an X-ray or MRI scan of your foot and leg to check for fractures, partial tears of the tendon, or signs of a condition that might get worse. Foot and ankle pain also might be a sign of other overuse
injuries that can cause foot and heel pain, like plantar fasciitis and Sever's disease. If you also have any problems like these, they also need to be treated.
Ask your Pharmacist for advice. 1) Your Pharmacy stocks a range of cold packs which may be applied to the area to decrease inflammation. 2) Ask your Pharmacist about a temporary heel raise or pad
which can be inserted into footwear to decrease the force absorbed by the tendon when the feet land heavily on the ground. 3) Gently massaging a heat-producing liniment into the calf can help to
relieve tension in the muscle which may relieve the symptoms of Achilles Tendinitis. Ask your Pharmacist to recommend the most appropriate type. 4) Gels, sprays or creams which help to reduce
inflammation are available and may be applied to the injured area. Ask your Pharmacist for advice. 5) Your Pharmacist can advise you on analgesic, anti-inflammatory medications such as Aspirin which
may be of assistance. Aspirin should be avoided in children under the age of 12 and those aged 12 to 15 who have a fever. 6) Strapping the ankle can help restrict movement and minimise further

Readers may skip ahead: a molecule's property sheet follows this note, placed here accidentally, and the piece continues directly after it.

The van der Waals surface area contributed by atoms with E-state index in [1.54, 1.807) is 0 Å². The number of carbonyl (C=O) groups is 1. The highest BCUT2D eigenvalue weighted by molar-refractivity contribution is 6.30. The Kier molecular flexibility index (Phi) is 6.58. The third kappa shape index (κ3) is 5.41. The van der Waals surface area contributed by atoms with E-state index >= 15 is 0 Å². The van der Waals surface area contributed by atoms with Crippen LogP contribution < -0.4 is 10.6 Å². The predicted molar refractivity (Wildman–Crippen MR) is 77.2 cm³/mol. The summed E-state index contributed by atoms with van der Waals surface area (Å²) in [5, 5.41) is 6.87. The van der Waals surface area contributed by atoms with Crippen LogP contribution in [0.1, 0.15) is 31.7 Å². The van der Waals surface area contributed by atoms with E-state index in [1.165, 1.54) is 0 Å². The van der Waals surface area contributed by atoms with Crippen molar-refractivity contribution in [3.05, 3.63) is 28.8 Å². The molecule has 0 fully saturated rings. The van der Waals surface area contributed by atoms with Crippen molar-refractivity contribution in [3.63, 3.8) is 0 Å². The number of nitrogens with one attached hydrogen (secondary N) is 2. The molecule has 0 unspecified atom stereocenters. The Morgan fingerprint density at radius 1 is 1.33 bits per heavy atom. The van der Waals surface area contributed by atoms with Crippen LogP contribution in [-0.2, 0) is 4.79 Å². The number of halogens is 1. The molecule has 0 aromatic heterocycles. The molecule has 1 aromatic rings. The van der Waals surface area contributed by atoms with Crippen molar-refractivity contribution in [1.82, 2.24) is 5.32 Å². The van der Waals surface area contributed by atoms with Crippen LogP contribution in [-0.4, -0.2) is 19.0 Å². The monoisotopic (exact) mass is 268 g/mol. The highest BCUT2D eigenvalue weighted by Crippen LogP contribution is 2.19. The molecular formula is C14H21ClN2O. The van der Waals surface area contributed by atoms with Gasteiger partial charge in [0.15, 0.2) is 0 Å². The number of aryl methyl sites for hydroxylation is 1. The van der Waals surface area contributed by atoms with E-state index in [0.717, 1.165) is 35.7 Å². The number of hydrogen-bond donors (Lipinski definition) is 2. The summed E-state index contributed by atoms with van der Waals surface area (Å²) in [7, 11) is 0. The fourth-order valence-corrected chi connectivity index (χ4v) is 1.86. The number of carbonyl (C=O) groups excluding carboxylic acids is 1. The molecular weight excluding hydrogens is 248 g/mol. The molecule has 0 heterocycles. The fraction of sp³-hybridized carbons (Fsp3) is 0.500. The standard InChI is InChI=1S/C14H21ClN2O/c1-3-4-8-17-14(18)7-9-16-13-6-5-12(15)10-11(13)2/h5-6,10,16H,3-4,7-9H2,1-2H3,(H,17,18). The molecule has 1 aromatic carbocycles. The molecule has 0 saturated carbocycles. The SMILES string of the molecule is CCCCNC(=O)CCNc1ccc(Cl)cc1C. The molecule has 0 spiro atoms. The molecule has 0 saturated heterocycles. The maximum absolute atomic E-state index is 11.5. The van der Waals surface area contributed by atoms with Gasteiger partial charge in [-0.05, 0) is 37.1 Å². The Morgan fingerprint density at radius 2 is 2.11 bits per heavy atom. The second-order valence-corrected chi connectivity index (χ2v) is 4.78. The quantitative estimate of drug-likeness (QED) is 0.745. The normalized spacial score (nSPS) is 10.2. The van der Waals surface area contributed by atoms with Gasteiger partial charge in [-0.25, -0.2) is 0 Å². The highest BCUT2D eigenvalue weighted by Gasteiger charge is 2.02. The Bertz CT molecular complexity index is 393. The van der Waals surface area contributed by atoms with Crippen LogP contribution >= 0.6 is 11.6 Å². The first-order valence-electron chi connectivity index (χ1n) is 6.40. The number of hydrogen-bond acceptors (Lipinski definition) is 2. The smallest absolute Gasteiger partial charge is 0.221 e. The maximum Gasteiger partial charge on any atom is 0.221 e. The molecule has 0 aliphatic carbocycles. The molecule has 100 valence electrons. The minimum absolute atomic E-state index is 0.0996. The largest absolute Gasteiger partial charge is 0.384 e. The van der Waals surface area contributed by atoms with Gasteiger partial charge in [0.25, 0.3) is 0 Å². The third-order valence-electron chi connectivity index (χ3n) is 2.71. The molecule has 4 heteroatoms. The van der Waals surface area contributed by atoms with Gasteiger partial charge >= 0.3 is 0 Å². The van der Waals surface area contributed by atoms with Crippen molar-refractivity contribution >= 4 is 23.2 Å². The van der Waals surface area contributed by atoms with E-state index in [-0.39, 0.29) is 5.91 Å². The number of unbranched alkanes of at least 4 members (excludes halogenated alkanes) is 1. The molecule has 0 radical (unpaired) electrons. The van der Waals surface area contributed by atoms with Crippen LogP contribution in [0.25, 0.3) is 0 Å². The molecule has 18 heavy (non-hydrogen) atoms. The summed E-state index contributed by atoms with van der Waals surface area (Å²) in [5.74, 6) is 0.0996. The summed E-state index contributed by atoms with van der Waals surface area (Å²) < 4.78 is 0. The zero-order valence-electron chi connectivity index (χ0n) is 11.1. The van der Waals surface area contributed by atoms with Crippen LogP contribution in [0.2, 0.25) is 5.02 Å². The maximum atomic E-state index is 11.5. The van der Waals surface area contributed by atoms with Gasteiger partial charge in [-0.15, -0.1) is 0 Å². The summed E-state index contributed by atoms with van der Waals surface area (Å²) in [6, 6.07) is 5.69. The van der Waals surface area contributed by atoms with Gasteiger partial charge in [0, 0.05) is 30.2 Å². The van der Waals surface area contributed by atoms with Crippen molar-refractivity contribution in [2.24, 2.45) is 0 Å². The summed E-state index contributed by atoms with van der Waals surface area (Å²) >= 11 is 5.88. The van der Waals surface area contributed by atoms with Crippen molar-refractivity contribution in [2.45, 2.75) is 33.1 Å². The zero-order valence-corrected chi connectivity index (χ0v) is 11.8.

injury. Your Pharmacist stocks a range of athletic strapping tape and ankle guards which may assist your injury.
There are three common procedures that doctor preform in order help heal the tendinitis depending on the location of the tendinitis and amount of damage to the tendon, including: Gastrocnemius
recession - With this surgery doctors lengthen the calf muscles because the tight muscles increases stress on the Achilles tendon. The procedure is typically done on people who have difficulty
flexing their feet even with constant stretching. Debridement and Repair - When there is less than 50% damage in the tendon, it is possible for doctors to remove the injured parts and repair the
healthy portions. This surgery is most done for patients who are suffering from bone spurs or arthritis. To repair the tendon doctors may use metal or plastic anchors to help hold the Achilles tendon
in place. Patients have to wear a boot or cast for 2 weeks or more, depending and the damage done to the tendon. Debridement with Tendon Transfer - When there is more the 50% damage done to the
Achilles tendon, and Achilles tendon transfer is preformed because the remain healthy tissue is not strong enough. The tendon that helps the big toe move is attached to give added strength to the
damaged Achilles. After surgery, most patients don?t notice any difference when they walk or run.
There are several things you can do to reduce the risk of Achilles tendinitis, warm up every time before you exercise or play a sport. Switch up your exercises. Slowly increase the length and
intensity of your workouts. Keep your muscles active and stay in shape all year-round. When you see symptoms of Achilles tendinitis, stop whatever activity you are doing and rest.